Dodgeball tournament benefits ‘Pink Zone’

first_imgAfter learning about Niemann-Pick Type C (NPC) disease at a lecture this fall, sophomore Ashley Barraza contacted Dean of Science Gregory Crawford, who biked cross-country with his wife the two previous summers to raise awareness for the disease, with an interest in giving back. During the brainstorming process, an event to benefit NPC morphed into a benefit for breast cancer and the inaugural “Dodge Stress, Fight Cancer” dodgeball tournament was born. The event took place Wednesday night at the Rolf’s Sports Recreation Center.  “Increasing breast cancer awareness and discovering ways to fight this disease is a really important cause, especially at Notre Dame,” Barraza said. “Dean Crawford really supports this initiative, so we wanted to raise awareness and help monetarily in a small way.”  Barraza and Crawford ultimately decided to support Pink Zone, a national initiative dedicated to raising funds for breast cancer awareness in women’s basketball, on campuses and in communities, according to the Notre Dame athletics website.  Barraza credited Crawford with conceiving the idea for a dodgeball tournament.  “Playing dodgeball was Dean Crawford’s idea. After seeing some students playing at Rolfs one day, he said it looked like a lot of fun,” Barraza said. “We both thought joining dodgeball with fundraising was unique and an effective way to target a wide range of students.”  Undergraduates, graduate students, MBA students, representatives from Notre Dame athletics and professors participated in the event.  “Dr. Hyde and the Knockout Genes,” a genetics study group, included a professor, a teaching assistant and undergraduate students. Sophomore Kevin Matuszewski, a member of Dr. Hyde’s team, viewed the tournament as a way to bond with his fellow group members. “We have gotten to know each other pretty well throughout the year, so this was a good way to have fun with our professor and with each other,” Matuszewski said. Matuszewski also commented on Crawford’s eager participation. “You see a darker side of Dean Crawford,” Matuszewski said. “He brought his whatever it takes attitude into a new arena.”  Zahm Hall’s team was excited to continue their dodgeball dominance while also getting the opportunity to contribute to a great cause. “Originally, we signed up because we won the interhall dodgeball championship, but the deciding factor was the cause,” junior Casey Lilek said. “Supporting others is what Zahm is all about.” While Zahm eventually lost to “Where My Money At,” a team of MBA students, Barraza said they played hard the entire tournament. Based on preliminary numbers, Barraza believes the tournament raised around $1,000, which was much higher than she expected. “I am really happy with the outcome,” Barraza said. “Everyone was really enthusiastic and competitive, and I think all the participants had a lot of fun.”last_img read more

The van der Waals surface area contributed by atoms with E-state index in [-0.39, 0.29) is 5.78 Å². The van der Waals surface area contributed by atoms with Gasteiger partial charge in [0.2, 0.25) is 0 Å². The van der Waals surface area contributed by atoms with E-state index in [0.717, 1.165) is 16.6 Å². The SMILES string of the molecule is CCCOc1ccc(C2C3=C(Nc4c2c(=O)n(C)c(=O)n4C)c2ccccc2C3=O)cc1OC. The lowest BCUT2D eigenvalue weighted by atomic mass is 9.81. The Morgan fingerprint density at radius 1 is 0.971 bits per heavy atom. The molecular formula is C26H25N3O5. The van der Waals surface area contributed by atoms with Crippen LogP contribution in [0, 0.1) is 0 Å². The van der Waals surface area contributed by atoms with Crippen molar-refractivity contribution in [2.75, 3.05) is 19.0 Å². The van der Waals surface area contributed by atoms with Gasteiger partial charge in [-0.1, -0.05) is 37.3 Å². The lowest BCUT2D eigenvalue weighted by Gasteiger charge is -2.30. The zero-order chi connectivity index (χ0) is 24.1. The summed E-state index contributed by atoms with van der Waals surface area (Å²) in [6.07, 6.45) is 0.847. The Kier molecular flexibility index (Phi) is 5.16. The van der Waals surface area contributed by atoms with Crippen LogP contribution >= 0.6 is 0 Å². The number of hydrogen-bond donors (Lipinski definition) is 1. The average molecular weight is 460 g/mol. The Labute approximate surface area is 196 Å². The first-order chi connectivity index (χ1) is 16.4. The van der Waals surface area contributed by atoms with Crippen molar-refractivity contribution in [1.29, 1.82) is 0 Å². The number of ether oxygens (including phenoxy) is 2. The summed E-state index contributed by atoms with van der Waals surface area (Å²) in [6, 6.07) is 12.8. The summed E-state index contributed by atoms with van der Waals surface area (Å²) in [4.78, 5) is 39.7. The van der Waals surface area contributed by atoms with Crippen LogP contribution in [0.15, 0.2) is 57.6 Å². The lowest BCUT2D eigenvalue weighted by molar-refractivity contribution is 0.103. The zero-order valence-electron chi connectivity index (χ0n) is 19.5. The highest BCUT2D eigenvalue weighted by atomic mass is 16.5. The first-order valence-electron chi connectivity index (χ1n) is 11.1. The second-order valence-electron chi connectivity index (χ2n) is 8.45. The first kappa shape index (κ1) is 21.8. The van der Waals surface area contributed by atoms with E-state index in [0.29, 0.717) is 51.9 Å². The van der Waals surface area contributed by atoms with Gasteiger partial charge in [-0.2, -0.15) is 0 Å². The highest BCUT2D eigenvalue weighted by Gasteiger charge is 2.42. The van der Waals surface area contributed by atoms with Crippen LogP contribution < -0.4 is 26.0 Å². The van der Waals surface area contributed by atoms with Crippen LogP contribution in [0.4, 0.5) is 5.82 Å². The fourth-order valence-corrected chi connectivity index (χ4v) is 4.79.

Experts explore implications of Southeast Arizona Land Exchange